I am aware of On editing questions and invalidating answers but this is different.

In my thread Would low-grade levitation be of any use? I gave basic rules. As time went by I received a flood of questions requesting further details of the physics.

I answered these but in doing so I may have invalidated previous answers. Note this is not because I contradicted myself - it's because the answerer just assumed their own version of the physics without checking with me.

So have I dealt with this correctly? Is there a better way?

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    $\begingroup$ Traditionally we make comment and roll the question back to a point before the answers were invalidated $\endgroup$
    – Separatrix
    Commented Nov 16, 2018 at 11:58
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    $\begingroup$ @Separatrix Booo to that answer. That is only the way to go if the question is edited to change it. Assumptions that an answer-er makes, without getting clarification in comments, are the responsibility of the answer-er. A question asker cannot be expected to anticipate every assumption someone might make. $\endgroup$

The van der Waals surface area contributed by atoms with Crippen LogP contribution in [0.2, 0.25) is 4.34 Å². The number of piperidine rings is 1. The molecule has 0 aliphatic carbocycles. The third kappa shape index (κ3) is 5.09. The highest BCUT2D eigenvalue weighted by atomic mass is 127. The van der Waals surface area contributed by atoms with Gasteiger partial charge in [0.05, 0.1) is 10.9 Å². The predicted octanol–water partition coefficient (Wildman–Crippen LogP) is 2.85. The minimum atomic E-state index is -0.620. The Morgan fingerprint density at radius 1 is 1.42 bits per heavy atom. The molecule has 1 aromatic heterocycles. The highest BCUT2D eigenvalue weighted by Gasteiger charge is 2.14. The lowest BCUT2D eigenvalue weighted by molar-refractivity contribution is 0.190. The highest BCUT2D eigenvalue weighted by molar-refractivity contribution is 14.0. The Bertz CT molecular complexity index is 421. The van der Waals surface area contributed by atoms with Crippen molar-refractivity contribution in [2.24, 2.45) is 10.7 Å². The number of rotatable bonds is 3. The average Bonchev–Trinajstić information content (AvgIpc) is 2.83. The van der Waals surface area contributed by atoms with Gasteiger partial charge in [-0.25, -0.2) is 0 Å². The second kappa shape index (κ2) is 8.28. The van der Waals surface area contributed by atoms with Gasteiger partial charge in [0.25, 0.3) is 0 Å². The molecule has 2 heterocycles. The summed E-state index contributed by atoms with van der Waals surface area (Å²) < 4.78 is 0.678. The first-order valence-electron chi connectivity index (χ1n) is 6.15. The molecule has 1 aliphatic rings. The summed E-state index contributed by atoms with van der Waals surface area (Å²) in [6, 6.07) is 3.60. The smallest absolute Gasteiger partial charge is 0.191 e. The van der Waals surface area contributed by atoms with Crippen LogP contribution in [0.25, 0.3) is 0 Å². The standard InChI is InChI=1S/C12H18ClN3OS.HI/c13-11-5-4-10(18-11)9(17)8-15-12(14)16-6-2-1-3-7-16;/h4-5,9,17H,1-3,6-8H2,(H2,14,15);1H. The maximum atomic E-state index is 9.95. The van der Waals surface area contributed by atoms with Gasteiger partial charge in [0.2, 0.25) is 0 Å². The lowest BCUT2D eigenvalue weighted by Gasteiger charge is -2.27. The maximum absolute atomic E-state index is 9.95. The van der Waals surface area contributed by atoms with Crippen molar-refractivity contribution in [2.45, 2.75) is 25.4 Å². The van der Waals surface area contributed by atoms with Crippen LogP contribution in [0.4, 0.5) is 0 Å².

– kingledion
    Commented Nov 17, 2018 at 4:26
  • $\begingroup$ To support @kingledion's perspective, when a question of mine changes to the point of invalidating answers, I post a comment on those answers pointing out the issue and inviting the answerer to update their answer. In some cases, this has resulted in amazing answers as the answerer crafts a good idea to fit the clarifications. Things on this site are only as static as we allow them to be. Nothing stops an answerer from keeping up with changes other than a lack of auto-informing them that a change to the Q has occured. If I recall correctly, an enhancement to this effect has been requested. $\endgroup$